Herbert George Ponting and telephoto apparatus, Antarctica, January 1912

Unexpected future history

Most -- maybe all -- of the interesting changes that happen in history are completely unexpected. Well, maybe not completely, and there will always be people after the fact who will claim they knew such-and-such was coming, but history is only interesting to the degree that it marks events you didn't expect.

Twenty-five years is not such a long time.  The mid-1980s is about 25 years ago, yet think of some stunning ways the world is now different:

  • The Soviet Union, Cold War, and all its consequences, not to mention a newly reformed China that was barely alive.
  • Wal-Mart, Starbucks, Microsoft were around but who really knew or cared?
  • Technology: Internet, mobile phones, personal computers, cordless phones, VCRs, digital cameras, home theatre
  • Venture capital, hedge funds, and other forms of finance that now seem routine were much more specialized and rare.
If anything, we'll look back on the early 2010s with just as much amazement over the huge changes.  Here are some examples of things that are nearly certain to happen in the next 25 years:
  • End of the Cuban Embargo (and surge in development and tourism).  Same with North Korea.
  • A major earthquake significantly incapacitates Tokyo.
  • Nuclear terrorism
  • A Chinese recession (3+ quarters of negative growth) and resulting political shakeup
  • Major disease epidemic kills millions of people worldwide
But even without specific events like the above, imagine a world 25 years from now where the following are true:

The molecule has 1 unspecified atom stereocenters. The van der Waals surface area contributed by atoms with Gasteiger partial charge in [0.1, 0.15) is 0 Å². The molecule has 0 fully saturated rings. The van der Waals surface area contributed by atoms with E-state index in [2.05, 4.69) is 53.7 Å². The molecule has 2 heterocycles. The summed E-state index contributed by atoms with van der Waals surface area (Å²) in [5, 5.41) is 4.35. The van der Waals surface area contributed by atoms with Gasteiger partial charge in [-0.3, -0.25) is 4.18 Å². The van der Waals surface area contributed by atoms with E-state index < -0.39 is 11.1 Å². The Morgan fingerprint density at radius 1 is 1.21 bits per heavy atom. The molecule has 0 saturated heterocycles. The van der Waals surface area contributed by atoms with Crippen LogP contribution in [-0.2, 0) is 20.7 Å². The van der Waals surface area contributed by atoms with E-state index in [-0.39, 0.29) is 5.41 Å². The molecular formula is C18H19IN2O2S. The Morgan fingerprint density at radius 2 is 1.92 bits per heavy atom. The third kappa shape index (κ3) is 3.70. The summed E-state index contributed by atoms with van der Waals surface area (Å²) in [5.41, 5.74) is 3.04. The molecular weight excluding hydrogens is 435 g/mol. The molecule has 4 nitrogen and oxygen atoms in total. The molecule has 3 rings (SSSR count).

• Post-petroleum world that makes the Middle East (and other oil-exporting countries) economically irrelevant
  • Developing countries no longer suffer major casualties from common infectious diseases like malaria and AIDS.
  • Major news organizations like The New York Times or CNN are no longer significant information sources, either because they're out of business or because they're entirely eclipsed by something new.
  • Enrollment in "traditional" colleges and universities plummets as the process of higher education is replaced by something else.
  • The United States no longer has military bases in Japan, Korea, Europe, or the Middle East.
  • A new type of finance (microloans? e-bartering?) is mainstream and common.
I'm deliberately trying to offer examples that are entirely plausible and would seem inevitable in hindsight.  Can you think of others?
future cities

Saturday, February 05, 2011

You're fired

In 1841, the Chinese negotiator Qishan was ordered dismissed and executed for agreeing to a treaty that ended hostilities with the British in exchange for Hong Kong and $6 million in indemnities. Ironically, his counterpart, Charles Elliot -- the guy who out-negotiated Qishan -- received the following letter from his boss, the director at the foreign service, Lord Palmerston [Spence, p.156]

“You have disobeyed and neglected your instructions; you have deliberately abstained from employing, as you might have done, the force placed at your disposal; and you have without any sufficient necessity accepted terms which fall far short of those which you were instructed to obtain.”

I find this oddly inspiring, both because of the way two powerful men were humbled by forces beyond their control, and how we in the future look back and calmly smile at what must have been traumatic at the time.

You're fired!


Tuesday, February 01, 2011

Banned in China

I’m not sure most of my non-China friends (whether “real” or “Facebook”) understand what those of us in China must do when we get on the internet. Here is a short list of some things we can’t access from China:

  • Facebook, Twitter
  • Youtube